Afghanistan's parliament has passed a resolution demanding the arrest of U.S. soldiers involved in a deadly car crash.
Afghan legislators passed the non-binding resolution late Tuesday, a day after the violent riots swept through the capital.
The parliament's deputy speaker, Mohamamd Arif Noorzai says the people responsible for the deadly accident that sparked the violence should be handed over to local authorities and prosecuted.
The riots erupted Monday moments after a U.S. military truck reportedly lost control and slammed into several cars, killing at least one person.
The accident attracted a massive crowd. Within minutes protesters started throwing rocks and hurling abuse at the U.S. soldiers. Shots were fired and at least one person was killed. Rumors soon circulated that the U.S. troops were responsible.
U.S. military spokesman Colonel Tom Collins repeated earlier claims that American forces only fired their weapons in self-defense.
"The gathered crowd had grown to approximately 300 to 500 people and became increasingly hostile," he said. "There are indications from our initial investigation that coalition soldiers did in fact use their weapons in self-defense."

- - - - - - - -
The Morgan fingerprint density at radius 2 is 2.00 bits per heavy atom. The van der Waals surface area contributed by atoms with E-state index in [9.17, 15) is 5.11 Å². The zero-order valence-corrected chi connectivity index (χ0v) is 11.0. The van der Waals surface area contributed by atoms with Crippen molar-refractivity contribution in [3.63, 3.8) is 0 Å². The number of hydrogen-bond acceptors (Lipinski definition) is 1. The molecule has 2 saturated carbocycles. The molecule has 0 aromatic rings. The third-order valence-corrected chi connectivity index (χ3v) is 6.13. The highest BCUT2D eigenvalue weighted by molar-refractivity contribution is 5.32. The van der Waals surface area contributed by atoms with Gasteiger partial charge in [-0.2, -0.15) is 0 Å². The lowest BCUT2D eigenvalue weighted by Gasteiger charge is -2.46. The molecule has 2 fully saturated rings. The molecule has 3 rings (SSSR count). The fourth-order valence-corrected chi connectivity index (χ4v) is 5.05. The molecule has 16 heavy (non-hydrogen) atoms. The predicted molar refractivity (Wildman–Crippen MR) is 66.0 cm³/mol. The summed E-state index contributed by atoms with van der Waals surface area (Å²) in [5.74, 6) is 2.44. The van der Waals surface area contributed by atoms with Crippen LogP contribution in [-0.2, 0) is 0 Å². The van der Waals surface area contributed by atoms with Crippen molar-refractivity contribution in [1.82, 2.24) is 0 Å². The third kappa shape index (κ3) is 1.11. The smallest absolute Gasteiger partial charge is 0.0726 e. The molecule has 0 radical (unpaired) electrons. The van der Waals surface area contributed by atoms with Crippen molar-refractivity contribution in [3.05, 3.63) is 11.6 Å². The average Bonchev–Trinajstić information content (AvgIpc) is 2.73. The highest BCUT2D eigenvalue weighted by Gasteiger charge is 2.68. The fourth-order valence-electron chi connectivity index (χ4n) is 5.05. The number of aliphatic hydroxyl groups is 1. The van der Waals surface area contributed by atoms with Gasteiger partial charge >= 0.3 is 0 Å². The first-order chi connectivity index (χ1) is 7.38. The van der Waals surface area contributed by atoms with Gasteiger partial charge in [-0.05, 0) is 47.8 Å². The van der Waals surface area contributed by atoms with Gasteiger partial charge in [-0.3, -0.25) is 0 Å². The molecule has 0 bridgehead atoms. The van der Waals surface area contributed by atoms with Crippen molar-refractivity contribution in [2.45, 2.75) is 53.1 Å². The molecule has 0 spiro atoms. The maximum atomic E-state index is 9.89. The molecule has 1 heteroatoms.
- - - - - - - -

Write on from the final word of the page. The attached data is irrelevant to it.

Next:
But Collins did not say whether the U.S. troops fired into the crowd or over it, as previously claimed.
The anti-American riots spread from the crash site to the city center, where dozens of buildings were ransacked.
Hundreds of demonstrators chanted slogans against the United States and Afghanistan's U.S.-backed president, Hamid Karzai.
The violence was the worst the capital has seen since U.S. forces occupied the city in late 2001. On Tuesday, at least 10 people were confirmed dead with dozens more injured.
U.S. officials say they are working closely with the Afghan government to identify what went wrong on Monday and how to avoid similar accidents in the future.
The riots are widely seen as a sign of growing frustration with the U.S. troops in the city, as well as the grinding poverty that still plagues most of the country.
Foreign troops routinely speed through Kabul's dusty streets, dodging pedestrians and creating massive traffic jams.
Meanwhile, urgently needed development projects, including new roads, remain unfinished and the capital's unemployment rate is estimated at 40 percent.